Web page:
As the Detroit Red Wings eliminated the Coyotes from the 2011 Stanley Cup playoffs, it became increasingly clear that a return to Winnipeg was imminent. But still no decision has been made. Last Thursday, Hulsizer left a summit between Glendale and the Goldwater Institute, which led some to believe that the deal may be dying.
The NHL finally sent Glendale an invoice today for the $25 million that the league spent to save the team in 2009, but is this just more posturing? Perhaps I am being paranoid, but Winnipeg Mayor Sam Katz thinks the same. “Do I believe the Coyotes are coming to Winnipeg?” he asked reporters Wednesday. “The answer would be no. I believe the Coyotes are staying in Phoenix. I think we should start looking at some of the other potential franchises.” Years of rumored moves to Winnipeg have left Katz pessimistic. Potential moves of the Pittsburgh Penguins and Nashville Predators never happened – obviously.
The longer the NHL waits to make a decision, the less likely a move becomes. If the ‘Yotes were to move, the league would need to adjust the schedule, realign divisions, and sell season tickets. Rumors are the league has an alternate schedule set – in fact, they supposedly had one in place for 2010-11 - and divisions set for the move – the Winnipeg franchise would play in the Western Conference’s Northwest Division - but that’s all speculation.
A third party entered the fray this week. The Atlanta Thrashers, owned by the Atlanta Spirit ownership group, have been looking to sell. But the Spirit has not found a group committed to keeping the team in Atlanta with enough money to make a deal happen. Tom Glavine, former pitcher for the Atlanta Braves, expressed interest, but does not have the money to make it happen. A source close to the issue told the Winnipeg Free Press that the Spirit would receive $100 million if they sold to True North – a figure better than any Atlanta-based offer. A Winnipeg city councilman tweeted Thursday that a Thrashers-related announcement would be made today, but to no avail. The source said that a deal with Winnipeg is the best situation for the Thrashers, but nothing would happen until the league settled its situation in Glendale.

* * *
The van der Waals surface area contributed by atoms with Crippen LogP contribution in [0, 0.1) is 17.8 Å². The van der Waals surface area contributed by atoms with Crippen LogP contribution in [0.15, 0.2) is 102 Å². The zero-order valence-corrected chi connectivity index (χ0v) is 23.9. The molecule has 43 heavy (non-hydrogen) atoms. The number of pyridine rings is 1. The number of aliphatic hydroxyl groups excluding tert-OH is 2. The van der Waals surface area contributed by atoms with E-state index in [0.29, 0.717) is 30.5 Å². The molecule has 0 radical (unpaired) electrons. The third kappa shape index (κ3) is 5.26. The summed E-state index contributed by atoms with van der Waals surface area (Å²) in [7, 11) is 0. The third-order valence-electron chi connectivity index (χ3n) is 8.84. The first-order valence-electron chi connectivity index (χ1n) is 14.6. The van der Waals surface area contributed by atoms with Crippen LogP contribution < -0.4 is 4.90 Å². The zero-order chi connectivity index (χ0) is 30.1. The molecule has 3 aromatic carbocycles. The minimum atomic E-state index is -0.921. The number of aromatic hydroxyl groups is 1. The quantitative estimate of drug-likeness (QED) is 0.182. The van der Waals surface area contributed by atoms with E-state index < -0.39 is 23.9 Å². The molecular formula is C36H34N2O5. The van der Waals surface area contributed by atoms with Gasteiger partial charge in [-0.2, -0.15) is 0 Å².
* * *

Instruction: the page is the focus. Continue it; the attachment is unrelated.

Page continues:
The same article, by Gary Lawless, says that “Whispers out of the NHL's New York offices have the clock on the deal in Phoenix about to expire -- this week or next.” Perhaps the $25 million invoice was a sign that the clock is actually ticking on hockey in Glendale. Maybe tomorrow morning the owner of the ‘Yotes – um, Commish Bettman – will announce that the franchise is Winnipeg-bound and maybe the Thrashers will respond by moving to Quebec this fall or muddling through another season in Atlanta before a realistic, long-term option arises.
Or maybe Glendale will sacrifice their future for the NHL and the Thrashers will move to Winnipeg.
It’s clear that Winnipeg is at the front of the line for a NHL franchise as long as the True North ownership group is in place. But Bettman continues to drag his feet with the Coyotes, which, in turn, prolongs a move or sale of the Thrashers. The sheer persistence of the NHL to keep the Coyotes in Glendale makes it doubtful that the league will ever completely throw in the towel on the desert. Why now? Why after two years of suffering losses? Why see the writing that has been on the wall for everyone to see? If the league fights every obstacle to keep a team in the 12th largest American market, I doubt they will lay down for the Thrashers to leave the 8th largest one.
With every day that Bettman tries to save his own reputation and help the ‘Yotes stay, it seems less likely the Jets will return.